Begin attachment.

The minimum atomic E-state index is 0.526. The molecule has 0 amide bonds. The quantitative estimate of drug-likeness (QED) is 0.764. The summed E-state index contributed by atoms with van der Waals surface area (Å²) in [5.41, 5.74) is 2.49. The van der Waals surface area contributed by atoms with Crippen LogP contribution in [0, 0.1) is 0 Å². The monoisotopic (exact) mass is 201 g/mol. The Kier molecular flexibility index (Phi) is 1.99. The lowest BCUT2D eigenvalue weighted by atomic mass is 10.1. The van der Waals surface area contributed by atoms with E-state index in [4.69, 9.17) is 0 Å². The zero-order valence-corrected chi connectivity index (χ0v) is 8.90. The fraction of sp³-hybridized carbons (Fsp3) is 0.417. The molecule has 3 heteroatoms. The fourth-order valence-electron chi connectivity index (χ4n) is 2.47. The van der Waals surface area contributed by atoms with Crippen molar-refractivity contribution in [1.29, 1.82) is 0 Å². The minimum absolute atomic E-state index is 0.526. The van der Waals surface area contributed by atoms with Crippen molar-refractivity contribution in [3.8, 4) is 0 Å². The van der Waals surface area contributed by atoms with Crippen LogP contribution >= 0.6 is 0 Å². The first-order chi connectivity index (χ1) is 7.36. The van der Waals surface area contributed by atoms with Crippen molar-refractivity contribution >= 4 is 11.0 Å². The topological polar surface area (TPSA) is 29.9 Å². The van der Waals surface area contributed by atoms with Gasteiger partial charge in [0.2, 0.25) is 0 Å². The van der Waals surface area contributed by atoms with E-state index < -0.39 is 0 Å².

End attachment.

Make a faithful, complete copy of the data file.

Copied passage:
The minimum atomic E-state index is 0.526. The molecule has 0 amide bonds. The quantitative estimate of drug-likeness (QED) is 0.764. The summed E-state index contributed by atoms with van der Waals surface area (Å²) in [5.41, 5.74) is 2.49. The van der Waals surface area contributed by atoms with Crippen LogP contribution in [0, 0.1) is 0 Å². The monoisotopic (exact) mass is 201 g/mol. The Kier molecular flexibility index (Phi) is 1.99. The lowest BCUT2D eigenvalue weighted by atomic mass is 10.1. The van der Waals surface area contributed by atoms with E-state index in [4.69, 9.17) is 0 Å². The zero-order valence-corrected chi connectivity index (χ0v) is 8.90. The fraction of sp³-hybridized carbons (Fsp3) is 0.417. The molecule has 3 heteroatoms. The fourth-order valence-electron chi connectivity index (χ4n) is 2.47. The van der Waals surface area contributed by atoms with Crippen molar-refractivity contribution in [1.29, 1.82) is 0 Å². The minimum absolute atomic E-state index is 0.526. The van der Waals surface area contributed by atoms with Crippen molar-refractivity contribution in [3.8, 4) is 0 Å². The van der Waals surface area contributed by atoms with Crippen LogP contribution >= 0.6 is 0 Å². The first-order chi connectivity index (χ1) is 7.36. The van der Waals surface area contributed by atoms with Crippen molar-refractivity contribution >= 4 is 11.0 Å². The topological polar surface area (TPSA) is 29.9 Å². The van der Waals surface area contributed by atoms with Gasteiger partial charge in [0.2, 0.25) is 0 Å². The van der Waals surface area contributed by atoms with E-state index < -0.39 is 0 Å².